Researchers unlock the key that could lead to the development of non-opioid painkillers to treat chronic pain.
Monash University researchers have made a breakthrough discovery that could pave the way for the development of novel non-opioid painkillers (analgesics) to safely and effectively treat neuropathic pain.
The research was published today in the prestigious journal Nature.
Neuropathic pain is a type of chronic pain that can occur if your nervous system is damaged or not working correctly, and can be caused by injury, virus infection or cancer treatment, or be a symptom or complication of conditions such as multiple sclerosis and diabetes.
The new study, led by world-renowned drug researchers from the Monash Institute of Pharmaceutical Sciences (MIPS) and the Monash Biomedicine Discovery Institute (BDI), has demonstrated a new mode of targeting the adenosine A1 receptor protein, which has long been recognised as a promising therapeutic target for non-opioid painkillers to treat neuropathic pain but for which the development of painkillers had failed due to a lack of sufficient on-target selectivity, as well as undesirable adverse effects.
Activation of the human adenosine A1 receptor by adenosine and the allosteric ligand MIPS521. Credit: (C) Monash University
In the study, Monash researchers used electrophysiology and preclinical pain models to demonstrate that a particular class of molecule, called a ‘positive allosteric modulator’ (PAM), can provide much more selective targeting of the A1 receptor by binding to a different region of the protein than traditional, previously investigated, activators.
Another breakthrough in the study was facilitated by the application of cryo electron microscopy (cryoEM) to solve the high-resolution structure of the A1 receptor bound to both its natural activator, adenosine, and an analgesic PAM, thus providing the first atomic level snapshot of where these drugs bind.
Chronic pain remains a widespread global health burden, with lack of current therapeutic options leading to an over-reliance on opioid painkillers, which provide limited relief in patients with chronic (particularly neuropathic) pain, while exhibiting severe adverse effects, such as respiratory depression and addiction.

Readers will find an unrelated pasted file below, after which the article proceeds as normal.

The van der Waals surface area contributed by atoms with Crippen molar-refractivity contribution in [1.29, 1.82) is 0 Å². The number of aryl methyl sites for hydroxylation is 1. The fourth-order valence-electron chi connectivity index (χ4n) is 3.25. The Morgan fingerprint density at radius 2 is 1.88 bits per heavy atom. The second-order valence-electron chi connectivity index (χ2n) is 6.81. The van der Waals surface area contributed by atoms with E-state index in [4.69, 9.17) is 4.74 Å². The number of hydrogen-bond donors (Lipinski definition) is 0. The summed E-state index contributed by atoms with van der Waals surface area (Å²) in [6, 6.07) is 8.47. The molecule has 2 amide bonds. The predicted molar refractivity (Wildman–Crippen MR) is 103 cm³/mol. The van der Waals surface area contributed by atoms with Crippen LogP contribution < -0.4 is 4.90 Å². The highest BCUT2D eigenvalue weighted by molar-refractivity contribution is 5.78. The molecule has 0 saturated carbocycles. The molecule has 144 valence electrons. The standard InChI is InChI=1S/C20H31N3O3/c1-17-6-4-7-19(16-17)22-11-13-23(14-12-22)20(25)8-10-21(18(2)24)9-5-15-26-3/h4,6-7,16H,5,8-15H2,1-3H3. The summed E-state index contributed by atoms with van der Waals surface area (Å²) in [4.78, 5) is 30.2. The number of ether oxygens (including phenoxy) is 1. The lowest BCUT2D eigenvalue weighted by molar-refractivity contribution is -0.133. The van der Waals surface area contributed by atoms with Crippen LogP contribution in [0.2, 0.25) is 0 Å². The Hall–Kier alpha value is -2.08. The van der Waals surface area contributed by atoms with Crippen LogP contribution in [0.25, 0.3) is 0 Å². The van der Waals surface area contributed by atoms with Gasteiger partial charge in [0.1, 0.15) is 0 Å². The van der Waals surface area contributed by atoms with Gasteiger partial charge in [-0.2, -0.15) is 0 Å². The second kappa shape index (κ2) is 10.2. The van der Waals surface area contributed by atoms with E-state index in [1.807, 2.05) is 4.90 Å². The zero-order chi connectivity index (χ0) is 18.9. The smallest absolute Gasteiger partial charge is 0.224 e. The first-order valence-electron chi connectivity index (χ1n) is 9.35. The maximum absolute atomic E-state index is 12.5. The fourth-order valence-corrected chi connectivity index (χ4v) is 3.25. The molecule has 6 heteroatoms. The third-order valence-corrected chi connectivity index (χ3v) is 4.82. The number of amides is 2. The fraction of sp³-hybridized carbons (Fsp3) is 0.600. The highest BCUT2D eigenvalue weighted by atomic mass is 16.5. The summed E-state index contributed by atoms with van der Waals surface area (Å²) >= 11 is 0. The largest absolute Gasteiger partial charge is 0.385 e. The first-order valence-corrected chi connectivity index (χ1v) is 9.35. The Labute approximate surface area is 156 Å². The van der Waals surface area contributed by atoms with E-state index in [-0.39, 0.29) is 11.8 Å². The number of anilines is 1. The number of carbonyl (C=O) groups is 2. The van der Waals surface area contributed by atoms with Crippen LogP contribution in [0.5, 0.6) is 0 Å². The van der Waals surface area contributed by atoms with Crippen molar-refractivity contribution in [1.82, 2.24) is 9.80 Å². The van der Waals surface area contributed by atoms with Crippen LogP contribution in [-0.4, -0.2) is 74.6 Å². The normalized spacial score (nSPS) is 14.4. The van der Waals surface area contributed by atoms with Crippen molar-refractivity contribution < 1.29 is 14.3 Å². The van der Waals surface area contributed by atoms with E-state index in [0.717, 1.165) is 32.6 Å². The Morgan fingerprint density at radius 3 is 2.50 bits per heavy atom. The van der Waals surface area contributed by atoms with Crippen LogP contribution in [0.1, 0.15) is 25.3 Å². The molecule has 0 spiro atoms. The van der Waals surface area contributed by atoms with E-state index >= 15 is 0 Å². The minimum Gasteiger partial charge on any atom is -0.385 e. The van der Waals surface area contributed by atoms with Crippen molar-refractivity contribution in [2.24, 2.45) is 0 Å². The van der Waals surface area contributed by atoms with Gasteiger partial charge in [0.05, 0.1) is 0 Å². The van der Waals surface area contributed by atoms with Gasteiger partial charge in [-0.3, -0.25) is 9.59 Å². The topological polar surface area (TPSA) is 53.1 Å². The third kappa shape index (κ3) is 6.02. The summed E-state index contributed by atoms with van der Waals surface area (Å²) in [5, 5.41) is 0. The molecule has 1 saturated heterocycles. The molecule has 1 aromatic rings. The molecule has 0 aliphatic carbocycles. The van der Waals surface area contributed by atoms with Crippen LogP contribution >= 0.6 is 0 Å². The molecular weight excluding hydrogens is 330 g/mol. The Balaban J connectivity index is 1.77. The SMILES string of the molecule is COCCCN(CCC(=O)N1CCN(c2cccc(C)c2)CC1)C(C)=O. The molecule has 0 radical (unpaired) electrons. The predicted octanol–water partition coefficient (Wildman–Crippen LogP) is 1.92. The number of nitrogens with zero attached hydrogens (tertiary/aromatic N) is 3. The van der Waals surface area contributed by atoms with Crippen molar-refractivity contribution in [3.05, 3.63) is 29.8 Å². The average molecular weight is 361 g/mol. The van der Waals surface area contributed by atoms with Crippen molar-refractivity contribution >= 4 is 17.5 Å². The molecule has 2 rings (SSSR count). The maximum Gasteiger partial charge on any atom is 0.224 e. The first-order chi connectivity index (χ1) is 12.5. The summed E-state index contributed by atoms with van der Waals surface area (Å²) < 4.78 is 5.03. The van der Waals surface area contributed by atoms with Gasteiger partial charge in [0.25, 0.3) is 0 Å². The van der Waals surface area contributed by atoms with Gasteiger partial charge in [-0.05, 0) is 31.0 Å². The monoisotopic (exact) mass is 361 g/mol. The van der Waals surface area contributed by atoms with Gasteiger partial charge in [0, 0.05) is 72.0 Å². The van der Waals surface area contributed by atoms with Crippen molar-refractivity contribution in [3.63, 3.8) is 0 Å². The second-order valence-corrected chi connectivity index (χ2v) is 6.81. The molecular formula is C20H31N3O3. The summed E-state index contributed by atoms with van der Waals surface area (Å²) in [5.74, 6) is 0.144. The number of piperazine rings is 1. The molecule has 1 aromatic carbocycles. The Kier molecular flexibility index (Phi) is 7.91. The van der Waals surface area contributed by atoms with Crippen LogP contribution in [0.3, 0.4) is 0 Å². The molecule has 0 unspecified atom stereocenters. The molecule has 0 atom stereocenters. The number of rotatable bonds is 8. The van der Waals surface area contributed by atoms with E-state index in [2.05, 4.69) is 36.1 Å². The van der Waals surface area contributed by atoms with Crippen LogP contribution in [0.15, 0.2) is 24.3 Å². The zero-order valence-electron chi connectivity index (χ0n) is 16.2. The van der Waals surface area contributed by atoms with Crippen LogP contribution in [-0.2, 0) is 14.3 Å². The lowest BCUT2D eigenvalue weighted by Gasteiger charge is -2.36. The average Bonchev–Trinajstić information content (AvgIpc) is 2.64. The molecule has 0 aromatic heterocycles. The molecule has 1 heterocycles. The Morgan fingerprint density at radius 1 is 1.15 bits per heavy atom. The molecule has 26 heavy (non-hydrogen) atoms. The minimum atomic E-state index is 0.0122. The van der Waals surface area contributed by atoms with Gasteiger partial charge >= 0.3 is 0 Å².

The new Monash discovery provides the opportunity for researchers to develop non-opioid drugs that lack such side effects.
Co-corresponding author of the study and Dean of the Faculty of Pharmacy and Pharmaceutical Sciences (home to MIPS), Professor Arthur Christopoulos said: “The world is in the grip of a global opioid crisis and there is an urgent need for non-opioid drugs that are both safe and effective.”
Associate Professor Wendy Imlach, who is the head of the Pain Mechanisms lab at BDI and a co-corresponding author of the work, stated: “This study has helped us to better understand mechanisms underpinning allosteric drug actions. One of the exciting things we found is that not only were the PAMs able to decrease neuropathic pain with minimal unwanted effects, but they actually increase their level of effectiveness as the pain signals in the spinal cord get stronger – thus highlighting the potential for allosteric medicines that are uniquely sensitive to disease context.”
Professor Christopoulos added: “This multidisciplinary study now provides a valuable launchpad for the next stage in our drug discovery pipeline, which will leverage structure-based insights for the design of novel non-opioid allosteric drugs to successfully treat chronic pain.”
Reference: “Positive allosteric mechanisms of adenosine A1 receptor-mediated analgesia” by Christopher J. Draper-Joyce, Rebecca Bhola, Jinan Wang, Apurba Bhattarai, Anh T. N. Nguyen, India Cowie-Kent, Kelly O’Sullivan, Ling Yeong Chia, Hariprasad Venugopal, Celine Valant, David M. Thal, Denise Wootten, Nicolas Panel, Jens Carlsson, Macdonald J. Christie, Paul J. White, Peter Scammells, Lauren T. May, Patrick M. Sexton, Radostin Danev, Yinglong Miao, Alisa Glukhova, Wendy L. Imlach and Arthur Christopoulos, 8 September 2021, Nature.
This work was performed in collaboration with researchers from the Universities of Sydney, Kansas and Tokyo, Uppsala University, and the ARC Centre for cryo-Electron Microscopy of Membrane Proteins. It was supported by the National Health and Medical Research Council of Australia, the Australian Research Council, the Australian Heart Foundation, the American Heart Association and the National Institutes of Health, and the Swedish Research Council.